Prickly Lettuce

Prickly Lettuce (Lactuca serriola), is a persistently prickly pest in cereal fields in Umatilla County. The explanation for its negative popularity is most likely its herbicide resistance issues plus it is a late germinating weed that comes after commonly used herbicides have broken down. Its resistance to Group B herbicides was confirmed in Oregon in 1993. It was found to have resistance to chlorsulfuron (Finesse and Glean), metsulfuron (Ally), and triasulfuron (Amber). Cross-resistance to other Group 2 herbicides such as imazethapyr (Pursuit) has been identified in Idaho and may be present in Oregon.

OSU weed scientists estimated in 1993 that there were 101-500 Group B resistant Prickly Lettuce sites in Oregon and the number of sites was on the increase while the area infested had stabilized.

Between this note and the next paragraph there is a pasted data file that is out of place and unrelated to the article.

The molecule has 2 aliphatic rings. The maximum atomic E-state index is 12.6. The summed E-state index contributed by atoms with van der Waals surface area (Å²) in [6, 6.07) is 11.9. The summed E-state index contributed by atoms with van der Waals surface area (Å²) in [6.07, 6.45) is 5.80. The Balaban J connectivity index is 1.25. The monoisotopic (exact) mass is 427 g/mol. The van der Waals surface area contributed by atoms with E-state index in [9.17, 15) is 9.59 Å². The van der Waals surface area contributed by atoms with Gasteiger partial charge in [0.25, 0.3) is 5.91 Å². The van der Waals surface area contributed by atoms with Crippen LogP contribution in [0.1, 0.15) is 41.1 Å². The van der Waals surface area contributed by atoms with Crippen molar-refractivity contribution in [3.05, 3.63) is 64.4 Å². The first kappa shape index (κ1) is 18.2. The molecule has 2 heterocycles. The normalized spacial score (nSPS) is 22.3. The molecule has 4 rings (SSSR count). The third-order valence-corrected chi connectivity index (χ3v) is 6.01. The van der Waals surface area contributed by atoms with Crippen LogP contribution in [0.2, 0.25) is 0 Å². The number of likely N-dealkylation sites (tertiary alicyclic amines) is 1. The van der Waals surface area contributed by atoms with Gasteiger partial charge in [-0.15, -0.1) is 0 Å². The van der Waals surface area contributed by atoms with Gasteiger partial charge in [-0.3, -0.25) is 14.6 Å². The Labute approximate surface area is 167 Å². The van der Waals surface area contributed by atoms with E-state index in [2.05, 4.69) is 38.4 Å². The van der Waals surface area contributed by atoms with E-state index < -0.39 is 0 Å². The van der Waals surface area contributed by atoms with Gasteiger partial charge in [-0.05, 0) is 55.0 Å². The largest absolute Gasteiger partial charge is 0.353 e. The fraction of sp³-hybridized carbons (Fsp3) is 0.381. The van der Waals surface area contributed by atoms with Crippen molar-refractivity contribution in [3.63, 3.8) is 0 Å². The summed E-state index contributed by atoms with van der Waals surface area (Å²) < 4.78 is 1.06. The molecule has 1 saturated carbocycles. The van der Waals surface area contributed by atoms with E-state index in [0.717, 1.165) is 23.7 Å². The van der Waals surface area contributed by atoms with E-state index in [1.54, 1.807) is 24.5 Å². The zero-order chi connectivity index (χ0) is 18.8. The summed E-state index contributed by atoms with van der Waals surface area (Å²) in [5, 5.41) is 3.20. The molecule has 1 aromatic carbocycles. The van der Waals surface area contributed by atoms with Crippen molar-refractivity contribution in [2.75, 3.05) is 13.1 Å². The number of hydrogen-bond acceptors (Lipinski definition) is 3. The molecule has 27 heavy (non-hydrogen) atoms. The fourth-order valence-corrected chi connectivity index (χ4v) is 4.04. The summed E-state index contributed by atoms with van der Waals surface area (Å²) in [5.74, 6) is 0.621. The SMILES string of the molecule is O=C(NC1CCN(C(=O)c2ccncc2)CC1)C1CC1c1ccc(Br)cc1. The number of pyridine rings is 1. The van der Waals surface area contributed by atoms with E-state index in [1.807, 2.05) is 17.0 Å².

Identifying characteristics

An annual or biennial plant with individual yellow flowers. The flowers are 1/2 inch wide and composed of 5 to 12 yellow toothed petals. The leaves have prickles along the margins and on the midveins of the lower leaf surfaces. Additionally, all parts of the plants emit a milky sap when cut. All these characteristics help to distinguish prickly lettuce from similar species, such as Annual Sowthistle and other sowthistles.

Management strategies

Implement a weed management program that reduces the likelihood of herbicide resistance developing. Control prickly lettuce in field margins and non-crop areas as weed-blown seeds can re-infest fields.

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